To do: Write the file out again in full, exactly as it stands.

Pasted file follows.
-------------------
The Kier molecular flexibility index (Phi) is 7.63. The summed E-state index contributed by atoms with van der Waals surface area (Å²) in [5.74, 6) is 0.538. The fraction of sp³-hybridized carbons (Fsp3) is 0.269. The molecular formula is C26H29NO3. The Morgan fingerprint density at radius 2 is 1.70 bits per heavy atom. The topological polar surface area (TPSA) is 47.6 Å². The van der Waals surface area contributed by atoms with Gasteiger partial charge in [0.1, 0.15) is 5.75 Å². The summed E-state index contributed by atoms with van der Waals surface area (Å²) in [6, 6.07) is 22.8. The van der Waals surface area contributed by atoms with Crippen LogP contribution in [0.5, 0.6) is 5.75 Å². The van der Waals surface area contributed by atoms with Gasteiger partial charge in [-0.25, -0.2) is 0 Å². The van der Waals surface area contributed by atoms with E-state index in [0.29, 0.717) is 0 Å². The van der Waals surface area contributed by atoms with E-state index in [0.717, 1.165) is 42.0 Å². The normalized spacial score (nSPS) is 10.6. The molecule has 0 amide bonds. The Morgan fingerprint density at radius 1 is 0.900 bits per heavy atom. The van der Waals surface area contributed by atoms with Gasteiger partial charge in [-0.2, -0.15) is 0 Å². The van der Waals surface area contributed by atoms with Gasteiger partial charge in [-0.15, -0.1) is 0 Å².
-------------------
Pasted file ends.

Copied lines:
The Kier molecular flexibility index (Phi) is 7.63. The summed E-state index contributed by atoms with van der Waals surface area (Å²) in [5.74, 6) is 0.538. The fraction of sp³-hybridized carbons (Fsp3) is 0.269. The molecular formula is C26H29NO3. The Morgan fingerprint density at radius 2 is 1.70 bits per heavy atom. The topological polar surface area (TPSA) is 47.6 Å². The van der Waals surface area contributed by atoms with Gasteiger partial charge in [0.1, 0.15) is 5.75 Å². The summed E-state index contributed by atoms with van der Waals surface area (Å²) in [6, 6.07) is 22.8. The van der Waals surface area contributed by atoms with Crippen LogP contribution in [0.5, 0.6) is 5.75 Å². The van der Waals surface area contributed by atoms with Gasteiger partial charge in [-0.25, -0.2) is 0 Å². The van der Waals surface area contributed by atoms with E-state index in [0.29, 0.717) is 0 Å². The van der Waals surface area contributed by atoms with E-state index in [0.717, 1.165) is 42.0 Å². The normalized spacial score (nSPS) is 10.6. The molecule has 0 amide bonds. The Morgan fingerprint density at radius 1 is 0.900 bits per heavy atom. The van der Waals surface area contributed by atoms with Gasteiger partial charge in [-0.2, -0.15) is 0 Å². The van der Waals surface area contributed by atoms with Gasteiger partial charge in [-0.15, -0.1) is 0 Å².